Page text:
The PwC study didn't actually produce this number. It offers no data, no investigations, not even anecdotal reports that support the notion that “67 percent of all new patent lawsuits” come from NPEs. Instead, the PwC introduction mentions in passing that a recent non-PwC 2013 analysis of new patent infringement cases makes this assertion. And in the PwC report, less than an inch from mention of the “67 percent,” is a footnote attributing the number to the RPX Corporation. RPX, as Patent Truth readers may remember, is a company whose business model is based on its credo: “Patents Have Become a Significant Operation Risk for Companies.” In exchange for a subscription, RPX offers its clients protection from “dangerous patents and patent rights.” It is in RPX’s interest to fan fears of patent litigation, and readers should note that RPX does not make public the data it uses to compile the analyses of patent litigation it regularly releases. What’s most puzzling about RPX’s “67 percent finding” is how reporters choosing to write about the PwC report somehow misattributed the number to PwC.
Lastly, the Washington Post used a graph from the PwC study that aims to compare growth over time in patent lawsuits and patents granted by imposing two line graphs over each other. But the two data sets use two different scales, painting a misleading picture that suggests the litigation trend is soaring.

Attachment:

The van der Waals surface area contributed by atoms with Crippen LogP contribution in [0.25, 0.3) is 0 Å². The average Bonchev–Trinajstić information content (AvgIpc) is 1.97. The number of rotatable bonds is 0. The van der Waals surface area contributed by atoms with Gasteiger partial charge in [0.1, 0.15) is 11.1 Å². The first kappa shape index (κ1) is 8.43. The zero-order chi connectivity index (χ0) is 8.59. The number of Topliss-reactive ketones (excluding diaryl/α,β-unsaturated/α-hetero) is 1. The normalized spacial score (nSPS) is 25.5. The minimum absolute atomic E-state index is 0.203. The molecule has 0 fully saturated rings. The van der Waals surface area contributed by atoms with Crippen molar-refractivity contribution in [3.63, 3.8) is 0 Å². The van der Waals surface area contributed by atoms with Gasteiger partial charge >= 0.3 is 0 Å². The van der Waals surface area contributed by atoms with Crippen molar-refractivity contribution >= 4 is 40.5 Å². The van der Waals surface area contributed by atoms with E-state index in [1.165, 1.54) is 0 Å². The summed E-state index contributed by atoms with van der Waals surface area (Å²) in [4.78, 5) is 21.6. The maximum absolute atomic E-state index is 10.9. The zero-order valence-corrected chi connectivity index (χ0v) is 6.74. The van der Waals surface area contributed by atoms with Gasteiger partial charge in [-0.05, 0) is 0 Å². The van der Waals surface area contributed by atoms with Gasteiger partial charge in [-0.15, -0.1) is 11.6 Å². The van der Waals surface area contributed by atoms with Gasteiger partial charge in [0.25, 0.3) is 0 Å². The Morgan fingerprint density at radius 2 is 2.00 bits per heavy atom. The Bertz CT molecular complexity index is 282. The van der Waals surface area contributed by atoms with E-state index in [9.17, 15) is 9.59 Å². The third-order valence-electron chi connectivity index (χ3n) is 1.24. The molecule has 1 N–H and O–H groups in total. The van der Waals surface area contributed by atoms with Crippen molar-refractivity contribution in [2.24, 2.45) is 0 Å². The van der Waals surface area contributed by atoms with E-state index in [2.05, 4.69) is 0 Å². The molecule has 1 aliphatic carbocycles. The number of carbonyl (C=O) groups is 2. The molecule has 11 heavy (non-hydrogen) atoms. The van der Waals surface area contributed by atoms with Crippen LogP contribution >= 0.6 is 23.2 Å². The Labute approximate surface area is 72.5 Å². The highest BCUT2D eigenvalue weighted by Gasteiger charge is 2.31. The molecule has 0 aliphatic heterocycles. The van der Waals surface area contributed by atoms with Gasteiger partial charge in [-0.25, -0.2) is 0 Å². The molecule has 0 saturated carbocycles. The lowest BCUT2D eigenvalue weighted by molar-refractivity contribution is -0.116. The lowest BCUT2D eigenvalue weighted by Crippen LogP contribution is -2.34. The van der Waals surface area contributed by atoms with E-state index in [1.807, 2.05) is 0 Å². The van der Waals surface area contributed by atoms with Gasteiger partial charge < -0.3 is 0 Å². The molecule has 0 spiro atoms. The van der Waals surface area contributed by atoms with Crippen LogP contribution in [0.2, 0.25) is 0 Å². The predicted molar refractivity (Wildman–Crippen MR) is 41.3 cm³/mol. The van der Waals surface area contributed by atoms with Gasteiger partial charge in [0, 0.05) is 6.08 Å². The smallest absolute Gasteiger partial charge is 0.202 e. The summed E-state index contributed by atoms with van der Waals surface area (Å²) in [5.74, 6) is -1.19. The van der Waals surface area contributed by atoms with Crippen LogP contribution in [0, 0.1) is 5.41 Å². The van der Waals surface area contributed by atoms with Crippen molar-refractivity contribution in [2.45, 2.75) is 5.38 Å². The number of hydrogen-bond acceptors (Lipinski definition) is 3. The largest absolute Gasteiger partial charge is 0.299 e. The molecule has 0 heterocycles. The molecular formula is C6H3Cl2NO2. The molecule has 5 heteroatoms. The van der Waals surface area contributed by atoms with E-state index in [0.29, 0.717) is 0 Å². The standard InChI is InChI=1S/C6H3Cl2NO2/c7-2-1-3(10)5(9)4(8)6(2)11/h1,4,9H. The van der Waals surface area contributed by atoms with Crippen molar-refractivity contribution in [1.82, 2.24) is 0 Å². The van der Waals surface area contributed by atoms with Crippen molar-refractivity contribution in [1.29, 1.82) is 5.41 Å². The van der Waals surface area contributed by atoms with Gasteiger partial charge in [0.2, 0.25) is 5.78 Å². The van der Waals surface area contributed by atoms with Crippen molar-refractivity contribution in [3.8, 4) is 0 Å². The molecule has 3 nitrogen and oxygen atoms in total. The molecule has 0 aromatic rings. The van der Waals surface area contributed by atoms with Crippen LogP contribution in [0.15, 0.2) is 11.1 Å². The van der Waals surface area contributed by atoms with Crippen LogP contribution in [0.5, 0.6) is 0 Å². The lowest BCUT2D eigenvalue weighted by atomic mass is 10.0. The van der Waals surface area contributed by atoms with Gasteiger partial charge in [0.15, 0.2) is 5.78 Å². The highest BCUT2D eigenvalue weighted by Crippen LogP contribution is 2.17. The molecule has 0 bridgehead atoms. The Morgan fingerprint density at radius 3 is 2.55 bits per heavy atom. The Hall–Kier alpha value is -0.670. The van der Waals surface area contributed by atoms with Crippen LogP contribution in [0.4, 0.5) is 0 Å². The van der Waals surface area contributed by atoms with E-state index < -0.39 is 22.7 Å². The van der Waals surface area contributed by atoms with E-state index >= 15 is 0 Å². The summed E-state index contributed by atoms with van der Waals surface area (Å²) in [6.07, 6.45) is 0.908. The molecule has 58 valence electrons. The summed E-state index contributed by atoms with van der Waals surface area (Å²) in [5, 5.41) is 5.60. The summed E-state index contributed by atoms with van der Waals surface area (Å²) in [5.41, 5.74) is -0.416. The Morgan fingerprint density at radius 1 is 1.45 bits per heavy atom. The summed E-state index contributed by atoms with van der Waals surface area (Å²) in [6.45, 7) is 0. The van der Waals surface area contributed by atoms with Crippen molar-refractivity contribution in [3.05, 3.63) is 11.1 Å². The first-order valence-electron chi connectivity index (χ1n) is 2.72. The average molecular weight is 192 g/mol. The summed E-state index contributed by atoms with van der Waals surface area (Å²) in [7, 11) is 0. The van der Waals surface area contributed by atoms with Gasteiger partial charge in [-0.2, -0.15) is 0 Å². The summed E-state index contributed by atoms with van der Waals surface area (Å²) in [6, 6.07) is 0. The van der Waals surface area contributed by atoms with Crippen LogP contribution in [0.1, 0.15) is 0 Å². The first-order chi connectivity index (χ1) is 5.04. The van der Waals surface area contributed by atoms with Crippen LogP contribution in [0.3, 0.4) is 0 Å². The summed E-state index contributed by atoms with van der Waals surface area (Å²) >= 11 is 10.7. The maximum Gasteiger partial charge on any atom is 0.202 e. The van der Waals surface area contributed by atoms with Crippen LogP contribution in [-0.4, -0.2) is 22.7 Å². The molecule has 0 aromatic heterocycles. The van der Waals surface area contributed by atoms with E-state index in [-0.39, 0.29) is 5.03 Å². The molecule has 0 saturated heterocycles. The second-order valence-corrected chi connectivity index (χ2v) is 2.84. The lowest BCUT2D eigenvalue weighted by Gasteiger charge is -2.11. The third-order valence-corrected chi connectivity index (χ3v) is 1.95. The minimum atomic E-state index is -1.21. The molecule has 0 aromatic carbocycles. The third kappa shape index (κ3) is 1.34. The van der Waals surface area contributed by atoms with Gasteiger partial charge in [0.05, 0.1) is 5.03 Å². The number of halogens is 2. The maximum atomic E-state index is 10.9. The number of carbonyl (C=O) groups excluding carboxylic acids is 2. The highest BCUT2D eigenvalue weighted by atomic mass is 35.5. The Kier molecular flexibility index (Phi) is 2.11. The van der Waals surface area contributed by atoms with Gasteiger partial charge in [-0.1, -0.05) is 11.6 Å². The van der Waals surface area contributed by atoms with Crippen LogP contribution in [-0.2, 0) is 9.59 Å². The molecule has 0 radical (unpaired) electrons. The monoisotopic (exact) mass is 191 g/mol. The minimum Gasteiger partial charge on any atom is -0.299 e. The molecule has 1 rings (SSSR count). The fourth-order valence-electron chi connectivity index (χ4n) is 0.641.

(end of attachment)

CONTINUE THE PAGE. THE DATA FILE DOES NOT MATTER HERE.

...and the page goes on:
A more careful analysis requires putting the two trends on a common scale and comparing them. We did exactly that, by comparing patents granted by the U.S. Patent and Trademark Office and the patent lawsuits filed in U.S. District Court during the same periods of time. The graph below shows the patent lawsuits filed as a percentage of the patents granted in a given year.
This graph shows that the number of lawsuits filed per number of patents granted has remained in a historically consistent range of 1 percent to 2 percent.
Now, back to the PwC report, which was compiled by PwC’s forensic services practice.
The PwC report acknowledges that the patent-lawsuit totals are skewed for comparison’s sake by how the 2011 American Invents Act changed the rules for patent litigation. (Patent owners who previously could include multiple alleged infringers in one lawsuit must now file a different suit for each alleged infringer.) But then PwC went ahead and used the inflated numbers anyway in reporting that the number of patent cases filed in U.S. District Court from 2009 through 2013 clocked in at a compound annual growth rate of 24 percent.